“Fully-insured plans are rated on date of birth and zip code,” Poulin explains. “No other parameters are taken into consideration. [This] Could be good, could be bad, but it’s more bad than good. The definition of insurance is spreading known risk. If they don’t know what the risk is, they err on the side of caution by charging more.”
This is one of the reasons why, for employers with generally healthy employees, the premiums associated with a level-funded plan are 10-30% less than fully-insured plans.
The most significant difference in the case of level-funded plans is the potential for a refund. If claims are lower than the estimate allowed for, some or all of the surplus may be returned to the business. This can be reinvested back into the plan, reducing costs for both employer and employee – a win-win when it comes to attracting talent.
Level-funded plans, like other self-funding mechanisms, offer greater flexibility than fully-insured plans. Employers have the opportunity to choose a larger nationwide network, possibly even an open network.
Employers have more control over the design of the plan, including the relative contributions. Level funded plans allow for different worker classifications, which are not always available with fully insured plans. Furthermore, participation percentages aren’t as stringent as they are in the case of fully-insured plans.
This flexibility can mean the opportunity to offer your employees a plan that is the best fit for their needs, as well as for your budget.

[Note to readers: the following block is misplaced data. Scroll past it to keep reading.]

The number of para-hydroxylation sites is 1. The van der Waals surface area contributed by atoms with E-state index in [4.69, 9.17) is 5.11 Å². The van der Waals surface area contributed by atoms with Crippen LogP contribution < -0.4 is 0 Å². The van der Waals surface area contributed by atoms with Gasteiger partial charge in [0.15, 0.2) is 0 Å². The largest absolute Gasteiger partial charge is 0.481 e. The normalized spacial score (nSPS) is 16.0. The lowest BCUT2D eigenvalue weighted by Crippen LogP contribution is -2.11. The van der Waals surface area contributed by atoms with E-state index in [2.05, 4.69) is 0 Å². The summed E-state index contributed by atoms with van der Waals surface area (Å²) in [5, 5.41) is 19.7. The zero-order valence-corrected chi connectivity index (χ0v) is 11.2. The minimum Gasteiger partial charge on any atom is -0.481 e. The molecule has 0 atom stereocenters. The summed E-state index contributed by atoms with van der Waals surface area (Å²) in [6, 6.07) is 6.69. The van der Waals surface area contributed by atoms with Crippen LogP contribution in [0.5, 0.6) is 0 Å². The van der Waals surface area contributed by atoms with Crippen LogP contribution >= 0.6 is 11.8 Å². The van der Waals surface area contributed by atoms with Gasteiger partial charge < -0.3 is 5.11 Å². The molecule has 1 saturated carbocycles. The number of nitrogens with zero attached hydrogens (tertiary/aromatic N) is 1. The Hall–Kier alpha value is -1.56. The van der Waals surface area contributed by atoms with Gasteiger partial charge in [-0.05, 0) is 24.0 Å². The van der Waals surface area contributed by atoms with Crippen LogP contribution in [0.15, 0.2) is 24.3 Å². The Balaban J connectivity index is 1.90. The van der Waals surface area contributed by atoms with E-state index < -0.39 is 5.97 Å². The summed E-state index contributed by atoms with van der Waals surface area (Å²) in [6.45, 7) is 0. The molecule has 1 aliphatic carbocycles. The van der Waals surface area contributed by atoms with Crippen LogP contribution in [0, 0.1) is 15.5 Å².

A fully-insured plan provides very limited visibility into the claims history of the employer’s specific plan. This means that the employer has less leverage when it comes to negotiating premiums. “Without that information, you’re negotiating in the dark,” says Brian Drummond, CEO of Kasa. Kasa is the broker partner for TechServe Alliance’s health benefits plan. “When you have claims data, though, you’re able to say with some authority, for example, that an increase isn’t justified based on the utilization of the plan.” If an increase is justified, a business owner can use this information to understand why.
A lack of information also means that the employer has a limited ability to influence the factors that increase or reduce costs.
With a level-funded plan, the employer has access to more detailed information about their plan, and how it’s used (in a privacy-compliant manner, of course).
This information can help the employer educate employees about decisions that can make the plan better. Choosing generic over brand name prescriptions, for example, or seeking urgent care rather than visiting the emergency room. Better decisions can help return funds to the plan, which is a win-win for employees and employers alike.